The physical and chemical properties of MSW generated in Patna have been described in table 1. The physical composition constitutes a larger fraction of organic MSW, which is biodegradable, 45%, in nature generated largely by households, hotels, restaurants and offices etc. The second largest portion belongs to non-biodegradable MSW which is called ‘other’, 35% is constituted of ash, fine earth, silt and construction and demolition waste (Bhanu and Kumar 2014; Pandey, 2014, MoEFCC, 2016). The third type of MSW includes recyclable materials which contain 6% plastic; 5% textile; 4% paper; 2% leather; 2% glass and 1% metal of total MSW weight (Pandey, 2014; Gandhe and Kumar, 2016). Gandhi and Kumar (2016) further in their study experiment on the chemical properties of MSW generated in Patna. The results explicate carbon and nitrogen ratio (C/N) of 28.14:1 with a very high moisture content of 35.43%. Worrell and Vesilind, (2012) and Tchobanoglous et al., (2014, p.687) through multiple experiments on MSW generated in different developing countries have calculated in their studies that the optimum values of C/N ratio and moisture content are ?20:1 and ?40% respectively. They establish through these experimentations, that to carry out biological treatment methods, the above C/N ratio and moisture content ae suitable for anaerobic digestion and aerobic composting for MSW. Hence, it can be concluded that the MSW generated in Patna on the basis of their physical and chemical properties, the biological treatment, recovery and recycling are the best suitable methods. However, stakeholder D (from NSPL) and stakeholder E (from Clean India, an NGO), who have been working in this sector of MSWM for more than a decade cite that in all these times the nature and composition of the MSW have changed drastically. They cite that the share of biodegradable and recyclable MSW has increased considerably. This claim was also supported by stakeholder F during his interview, he said,

Lifestyle changes are highly affecting the composition of MSW. Over time the use of plastic has increased, profoundly being used in everything like packaging and carrying purposes, which was not found in earlier days in Patna.

Figure 3 MSW generation per day concerning the population growth in Patna (Source: Prepared by author from data of BUIDCO, 2014).

This argument is also supported by the study of Raj and Raj (2015) who contend that-

MSW generations are the result of practices of everyday life. This includes daily dietary practices including the preparation and consumption of food. They also comprise leisure activities, customs, rituals, hobbies, and other lifestyle choices. These everyday practices are co-related with our environmental practices as their manifest or latent functions affect our environment

Table 1 Physical and chemical properties of MSW in Patna (Source: Gandhe and Kumar, 2016).

  1. MSW collection and transportation

From the field interviews, it has also come into notice that segregation of MSW at source has not been in practice. Beside this, due to unawareness among the people the storage of MSW at source has been done in plastic buckets and carry bags. Later that is thrown in low lying areas and road sides. Stakeholder A form PMC hence, confirms that the primary collection i.e., door-to-door collection of MSW has been initiated by PMC and UD andHD in sixteen wards of Patna during 2016 (PMC, 2013). Later during 2017 almost from 60 wards door-to-door collection of MSW has successfully been achieved via PPP approach. This door-to-door collection system under PPP has been executed on monthly charges. This functioning of door-to-door collection has been a success since implementation as claimed by stakeholder E from Clean India, which is engaged in this process in the New Capital circle region of PMC.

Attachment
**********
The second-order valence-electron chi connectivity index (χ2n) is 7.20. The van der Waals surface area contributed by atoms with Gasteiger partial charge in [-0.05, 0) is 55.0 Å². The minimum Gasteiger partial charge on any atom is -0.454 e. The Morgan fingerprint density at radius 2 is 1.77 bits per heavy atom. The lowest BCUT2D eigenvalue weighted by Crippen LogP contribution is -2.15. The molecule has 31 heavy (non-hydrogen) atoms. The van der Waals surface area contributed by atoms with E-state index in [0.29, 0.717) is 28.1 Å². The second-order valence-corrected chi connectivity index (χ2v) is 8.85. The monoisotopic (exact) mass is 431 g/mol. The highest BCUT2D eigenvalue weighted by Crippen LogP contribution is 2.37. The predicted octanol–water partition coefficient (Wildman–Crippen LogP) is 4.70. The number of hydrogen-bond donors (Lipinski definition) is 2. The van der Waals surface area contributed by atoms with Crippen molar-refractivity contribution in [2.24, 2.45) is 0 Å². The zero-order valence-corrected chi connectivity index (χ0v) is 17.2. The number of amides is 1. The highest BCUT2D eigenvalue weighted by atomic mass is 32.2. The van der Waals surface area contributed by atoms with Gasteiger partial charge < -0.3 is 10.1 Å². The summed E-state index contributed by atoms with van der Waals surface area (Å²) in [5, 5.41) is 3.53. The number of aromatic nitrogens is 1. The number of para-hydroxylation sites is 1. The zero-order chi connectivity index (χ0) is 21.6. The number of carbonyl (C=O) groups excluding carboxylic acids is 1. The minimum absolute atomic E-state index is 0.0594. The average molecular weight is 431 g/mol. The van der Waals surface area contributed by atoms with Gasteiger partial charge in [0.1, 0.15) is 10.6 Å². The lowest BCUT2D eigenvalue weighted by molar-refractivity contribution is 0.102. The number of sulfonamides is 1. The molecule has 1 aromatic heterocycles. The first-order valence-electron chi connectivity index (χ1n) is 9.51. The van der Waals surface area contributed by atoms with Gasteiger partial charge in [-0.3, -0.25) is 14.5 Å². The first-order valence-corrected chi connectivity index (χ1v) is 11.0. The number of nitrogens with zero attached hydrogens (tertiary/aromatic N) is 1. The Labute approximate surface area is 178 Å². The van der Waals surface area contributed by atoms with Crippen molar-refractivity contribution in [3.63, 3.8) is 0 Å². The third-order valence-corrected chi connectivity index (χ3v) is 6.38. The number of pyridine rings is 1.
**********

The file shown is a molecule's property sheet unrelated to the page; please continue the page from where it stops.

Stakeholder A explained the payment basis for door-to-door collection of MSW inwards as shown in table 2. He mentioned that the process excluded the houses below the poverty line, and for the rest, every house availing the services had to pay 60? per month. The charges were different for commercial people such as small shopkeepers with shops within 10 feet of the road have to pay 60? per month; big shopkeepers are charged 300? per month; restaurants/hotels/hostels need to pay 1000? per month; five and four-star hotels are charged 10,000? per month; commercial establishments/government offices/banks/insurance companies/coaching institutions area to pay 1000? per month; hospitals with fifty beds are to pay 3000? per month; hospitals with more than fifty beds require to pay 10,000? per month and other clinics and dispensaries are charged 1000? per month.

The secondary collection system has been accomplished by PMC and under the PPP model through selected NGOs/private companies. In the secondary collection system, community bins and MSW collecting vehicles are used. These vehicles go for door-to-door collection of MSW or the communities themselves bring MSW to designated points. PMC has designated about 870 community bin points for secondary collection, beside this several open areas in the locality are also being used by the people as unauthorized secondary collection points as shown in Figure 4.

Figure 4 Unauthorized dumping of MSW at different places in Patna (Source: Picture taken during the fieldwork in Patna 2017).

At all the designated points PMC has placed almost 550 community bins with a capacity of 1.1 m3. But during the detailed interview with PMC chief engineer stakeholder A, they confirmed that during 2016-17 approx. 320 more community bins have been placed. But, stakeholder E from Clean India NGO, contradicts that these bins are placed far away from the communities and near the roadsides, hence it affects the idea of secondary collection points also hampering the process of carrying out the door-to-door collection and simultaneous dumping of the collected MSW into PMC designated community bins. Stakeholder E also adds to his argument that,

Community bins are placed at each designated point, but the requirement for bins has increased among the communities. Hence more community bins are required within the localities.